With the holidays upon us, massages make great gifts for others, or yourself if you’re feeling the stress that sometimes comes along with the holiday cheer. There are lots of massage techniques and types to choose from (over 200, to be exact), which can be confusing when trying to decide the right massage for you or your loved one. We’re here to break down the most common techniques, so you can easily choose the massage that best suits your needs.
This is the classic, most common type of massage. It involves five basic strokes: long sliding strokes (effleurage), kneading (petrissage), rhythmic tapping (tapotement), friction and vibrating and shaking.
Best for: Relaxation, stress relief and reducing joint stiffness
Deep Tissue Massage
A deep tissue massage is similar to Swedish massage, but with deeper pressure applied onto specific knotted muscle areas. The focus is on the deepest layers of muscle tissue, tendons and fascia.
Best for: Treating problematic, stiff areas.
Hot Stone Massage
This form of massage uses hot or cold water-heated stones to apply pressure on the body. The stones are smooth and can be covered in oil to perform strokes. The heat helps release tension in the body so the muscles can be deeply penetrated.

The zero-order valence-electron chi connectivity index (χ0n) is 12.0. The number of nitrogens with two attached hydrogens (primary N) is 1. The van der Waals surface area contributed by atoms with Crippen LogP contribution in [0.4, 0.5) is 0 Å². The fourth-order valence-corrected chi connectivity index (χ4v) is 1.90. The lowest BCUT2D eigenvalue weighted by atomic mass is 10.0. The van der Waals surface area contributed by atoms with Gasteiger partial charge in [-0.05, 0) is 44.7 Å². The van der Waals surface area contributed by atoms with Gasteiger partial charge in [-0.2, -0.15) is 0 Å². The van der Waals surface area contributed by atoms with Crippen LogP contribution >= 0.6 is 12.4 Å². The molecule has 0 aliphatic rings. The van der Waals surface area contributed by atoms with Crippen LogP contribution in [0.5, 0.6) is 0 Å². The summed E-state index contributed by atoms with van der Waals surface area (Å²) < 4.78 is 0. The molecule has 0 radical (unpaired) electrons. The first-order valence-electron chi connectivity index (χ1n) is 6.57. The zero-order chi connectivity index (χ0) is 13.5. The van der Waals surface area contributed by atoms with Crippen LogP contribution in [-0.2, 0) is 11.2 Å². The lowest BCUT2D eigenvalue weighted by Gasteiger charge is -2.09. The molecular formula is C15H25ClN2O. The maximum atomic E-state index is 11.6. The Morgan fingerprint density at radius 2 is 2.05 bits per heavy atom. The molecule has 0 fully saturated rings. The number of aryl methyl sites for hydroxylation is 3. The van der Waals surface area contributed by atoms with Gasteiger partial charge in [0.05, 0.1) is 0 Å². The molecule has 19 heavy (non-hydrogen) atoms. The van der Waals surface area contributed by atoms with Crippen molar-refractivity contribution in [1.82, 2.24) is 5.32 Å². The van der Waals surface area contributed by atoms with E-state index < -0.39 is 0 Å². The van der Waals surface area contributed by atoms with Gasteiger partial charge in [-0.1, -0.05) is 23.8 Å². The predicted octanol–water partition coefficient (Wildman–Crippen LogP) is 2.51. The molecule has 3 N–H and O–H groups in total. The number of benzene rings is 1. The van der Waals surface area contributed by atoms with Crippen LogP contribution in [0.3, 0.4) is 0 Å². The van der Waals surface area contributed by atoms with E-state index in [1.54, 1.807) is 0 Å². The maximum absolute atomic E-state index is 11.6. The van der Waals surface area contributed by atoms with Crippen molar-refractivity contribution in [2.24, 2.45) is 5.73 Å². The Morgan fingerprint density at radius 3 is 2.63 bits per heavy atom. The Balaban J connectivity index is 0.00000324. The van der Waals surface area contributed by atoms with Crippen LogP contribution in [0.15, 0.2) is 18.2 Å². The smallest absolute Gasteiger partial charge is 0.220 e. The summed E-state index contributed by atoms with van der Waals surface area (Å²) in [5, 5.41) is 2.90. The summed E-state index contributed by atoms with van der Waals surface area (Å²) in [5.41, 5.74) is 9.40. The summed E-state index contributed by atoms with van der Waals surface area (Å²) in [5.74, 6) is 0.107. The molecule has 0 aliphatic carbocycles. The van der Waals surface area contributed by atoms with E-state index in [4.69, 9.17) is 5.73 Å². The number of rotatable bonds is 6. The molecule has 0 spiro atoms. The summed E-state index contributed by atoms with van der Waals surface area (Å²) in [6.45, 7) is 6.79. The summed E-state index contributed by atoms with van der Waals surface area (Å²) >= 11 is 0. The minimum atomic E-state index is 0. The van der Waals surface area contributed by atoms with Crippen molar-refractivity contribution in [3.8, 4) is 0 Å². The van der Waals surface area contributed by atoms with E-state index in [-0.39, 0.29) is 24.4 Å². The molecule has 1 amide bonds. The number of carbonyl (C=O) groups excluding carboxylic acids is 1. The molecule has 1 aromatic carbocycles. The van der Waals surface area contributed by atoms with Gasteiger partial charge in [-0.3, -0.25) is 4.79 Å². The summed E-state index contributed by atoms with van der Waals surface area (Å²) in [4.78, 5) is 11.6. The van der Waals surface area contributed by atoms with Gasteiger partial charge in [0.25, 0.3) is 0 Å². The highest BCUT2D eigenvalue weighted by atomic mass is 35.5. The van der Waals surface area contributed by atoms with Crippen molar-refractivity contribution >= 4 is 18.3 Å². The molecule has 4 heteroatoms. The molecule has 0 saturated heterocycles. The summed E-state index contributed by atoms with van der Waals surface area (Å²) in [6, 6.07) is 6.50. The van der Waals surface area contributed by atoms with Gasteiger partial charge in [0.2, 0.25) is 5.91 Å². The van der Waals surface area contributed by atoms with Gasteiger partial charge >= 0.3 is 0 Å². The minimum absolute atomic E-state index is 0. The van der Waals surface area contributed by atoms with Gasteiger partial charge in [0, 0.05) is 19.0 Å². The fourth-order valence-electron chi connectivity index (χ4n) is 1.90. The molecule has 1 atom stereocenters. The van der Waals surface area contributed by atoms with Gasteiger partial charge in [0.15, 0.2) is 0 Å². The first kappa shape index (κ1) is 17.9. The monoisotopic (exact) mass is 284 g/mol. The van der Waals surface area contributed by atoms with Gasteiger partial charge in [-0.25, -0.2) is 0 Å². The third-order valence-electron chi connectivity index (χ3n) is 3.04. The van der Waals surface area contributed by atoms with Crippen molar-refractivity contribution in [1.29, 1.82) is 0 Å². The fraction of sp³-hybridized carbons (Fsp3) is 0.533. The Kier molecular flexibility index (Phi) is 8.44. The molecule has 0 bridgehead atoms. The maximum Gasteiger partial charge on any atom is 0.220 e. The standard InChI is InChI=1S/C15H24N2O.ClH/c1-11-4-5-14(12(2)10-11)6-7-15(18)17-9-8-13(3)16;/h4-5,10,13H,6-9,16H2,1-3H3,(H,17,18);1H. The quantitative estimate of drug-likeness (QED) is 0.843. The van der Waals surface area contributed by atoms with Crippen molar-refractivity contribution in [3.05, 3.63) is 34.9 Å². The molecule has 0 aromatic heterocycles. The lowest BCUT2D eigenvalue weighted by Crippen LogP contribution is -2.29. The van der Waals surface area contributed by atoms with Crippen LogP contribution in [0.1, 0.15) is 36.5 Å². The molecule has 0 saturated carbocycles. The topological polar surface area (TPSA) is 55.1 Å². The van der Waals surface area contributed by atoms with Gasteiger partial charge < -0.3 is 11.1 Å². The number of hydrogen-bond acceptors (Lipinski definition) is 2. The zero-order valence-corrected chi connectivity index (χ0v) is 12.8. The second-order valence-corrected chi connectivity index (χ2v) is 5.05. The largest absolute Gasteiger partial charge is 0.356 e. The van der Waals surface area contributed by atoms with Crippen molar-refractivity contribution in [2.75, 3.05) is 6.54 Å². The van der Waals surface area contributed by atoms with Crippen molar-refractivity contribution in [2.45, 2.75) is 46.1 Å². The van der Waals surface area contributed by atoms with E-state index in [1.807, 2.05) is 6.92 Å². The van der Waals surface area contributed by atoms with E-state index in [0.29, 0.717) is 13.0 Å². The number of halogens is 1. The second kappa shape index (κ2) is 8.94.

Best for: relaxation, releasing tense muscles
Trigger Point Massage
This involves deactivating “trigger points” that cause pain by cycles of penetrating pressure and release. This style focuses on specific tight areas of the body rather than the whole body. It can help manage pain from chronic injuries.
Best for: Chronic muscle pain
Designed specifically for athletes, this massage combines multiple techniques to treat areas related to your sport. It commonly includes kneading, joint mobilization and manipulation.
Best for: Athletes looking to prevent injury, athletes preparing to perform for a race/event, or injured athletes.
With Florida Academy’s 600-hour massage therapy program, you learn not only the fundamentals needed to start your career as a therapist, but also practical hands-on training in a real-world setting to prepare you to administer a skilled Swedish Massage. With our 900-hour therapeutic massage and allied modalities program, you learn not only the materials and practices of the 600-hour massage therapy course, but get to use medical devices such as e-stim machines, near infrared light therapy and ultrasound, and also learn various allied modalities that graduates may encounter in various health care and spa settings.